The South Island MSA was lucky enough to welcome Devin Vessey to its most recent Virtual Doctors’ Lounge. As the South Island Protection Services Supervisor, Devin shared invaluable information learned over his 17 years of experience in security, fire and first-aid.
A PSO’s primary responsibility is to ensure the safety of staff and members of the public. This can mean getting people who are causing disturbances or danger away from the hospital until the police arrive, putting out actual fires (especially in summer), playing critical roles in setting up the Emergency Operations Centre, and ensuring traffic and crowd control when needed.
Devin mentioned that he’s noticed an increase in the number of incidents as well as an increase in the level of volatility of people since the beginning of the pandemic. While PSOs primarily use tactical communications skills to de-escalate a situation, force can be an effective last resort.
Weapons such as a blade or bear spray means that PSOs need to increase the distance between themselves and the patient. As Devin shared, “it is easier to manage issues when we have space.” If you see a PSO interacting with someone, please ensure that you give them a wide radius to be able to do their work successfully.
PSOs are always looking for ways to better protect staff and the public. One valuable tool would be instituting a Code Silver policy, which was developed in the U.S. in response to firearms and allows for rapid lockdown to take place. The designation of Peace Officers has been requested, which would expand the role and responsibility that PSOs currently have.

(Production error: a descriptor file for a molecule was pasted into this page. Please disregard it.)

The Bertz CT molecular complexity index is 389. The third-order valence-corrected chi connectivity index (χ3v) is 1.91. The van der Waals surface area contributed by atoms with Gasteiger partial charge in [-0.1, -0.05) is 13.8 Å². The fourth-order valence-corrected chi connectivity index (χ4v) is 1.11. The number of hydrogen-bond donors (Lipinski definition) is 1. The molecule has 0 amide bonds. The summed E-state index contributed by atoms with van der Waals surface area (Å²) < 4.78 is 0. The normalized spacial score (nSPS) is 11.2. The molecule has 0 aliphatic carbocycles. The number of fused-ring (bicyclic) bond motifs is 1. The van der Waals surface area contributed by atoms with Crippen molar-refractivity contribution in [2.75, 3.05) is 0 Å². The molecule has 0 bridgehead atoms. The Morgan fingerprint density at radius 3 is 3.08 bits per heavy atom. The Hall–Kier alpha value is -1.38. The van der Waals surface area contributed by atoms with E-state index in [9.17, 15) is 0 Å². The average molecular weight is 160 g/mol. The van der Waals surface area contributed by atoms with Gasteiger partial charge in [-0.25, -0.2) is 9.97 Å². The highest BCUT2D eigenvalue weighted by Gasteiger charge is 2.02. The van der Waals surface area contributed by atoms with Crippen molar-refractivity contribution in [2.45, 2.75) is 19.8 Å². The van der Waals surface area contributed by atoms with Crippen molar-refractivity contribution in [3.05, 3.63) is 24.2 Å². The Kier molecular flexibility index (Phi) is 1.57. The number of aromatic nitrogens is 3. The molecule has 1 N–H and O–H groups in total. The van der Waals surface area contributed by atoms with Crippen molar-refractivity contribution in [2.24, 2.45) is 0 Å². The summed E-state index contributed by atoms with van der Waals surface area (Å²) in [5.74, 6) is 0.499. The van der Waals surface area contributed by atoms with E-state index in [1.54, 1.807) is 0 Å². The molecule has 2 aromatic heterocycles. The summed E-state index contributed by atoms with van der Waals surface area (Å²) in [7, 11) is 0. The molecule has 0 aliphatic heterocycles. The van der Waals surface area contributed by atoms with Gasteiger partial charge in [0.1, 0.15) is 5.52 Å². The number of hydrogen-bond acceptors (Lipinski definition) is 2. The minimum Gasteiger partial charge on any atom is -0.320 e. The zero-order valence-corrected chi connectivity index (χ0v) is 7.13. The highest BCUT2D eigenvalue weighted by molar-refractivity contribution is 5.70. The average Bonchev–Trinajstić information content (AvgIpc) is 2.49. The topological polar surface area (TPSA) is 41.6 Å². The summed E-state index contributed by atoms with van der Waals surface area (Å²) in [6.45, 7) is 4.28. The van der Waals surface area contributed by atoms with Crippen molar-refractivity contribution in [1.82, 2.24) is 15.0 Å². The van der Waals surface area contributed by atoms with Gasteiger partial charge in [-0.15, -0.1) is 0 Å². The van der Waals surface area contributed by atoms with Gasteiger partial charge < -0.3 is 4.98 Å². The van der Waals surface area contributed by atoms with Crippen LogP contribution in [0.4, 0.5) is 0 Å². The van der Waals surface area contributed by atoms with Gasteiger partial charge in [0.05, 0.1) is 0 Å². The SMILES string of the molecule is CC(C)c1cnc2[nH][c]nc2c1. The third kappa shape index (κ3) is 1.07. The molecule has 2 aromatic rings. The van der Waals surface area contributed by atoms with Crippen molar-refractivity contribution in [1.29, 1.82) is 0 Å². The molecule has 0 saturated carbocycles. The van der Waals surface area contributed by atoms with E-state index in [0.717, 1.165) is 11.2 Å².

For community-based clinics, Devin recommended Crime Prevention Through Environmental Design as a way of making offices safer for physicians, staff, and patients. Instituting codewords, having the police on speed dial, and having a buddy system are also good way to ensure solid communications and awareness of dangerous situations.
As noted by Dr. Fred Voon, the work done by the Protection Services Officers is done with great care, and they are an integral part of the health care system on Vancouver Island. So next time you see a PSO walking down the hall, be sure to thank them: Your workplace is safer thanks to these essential team members.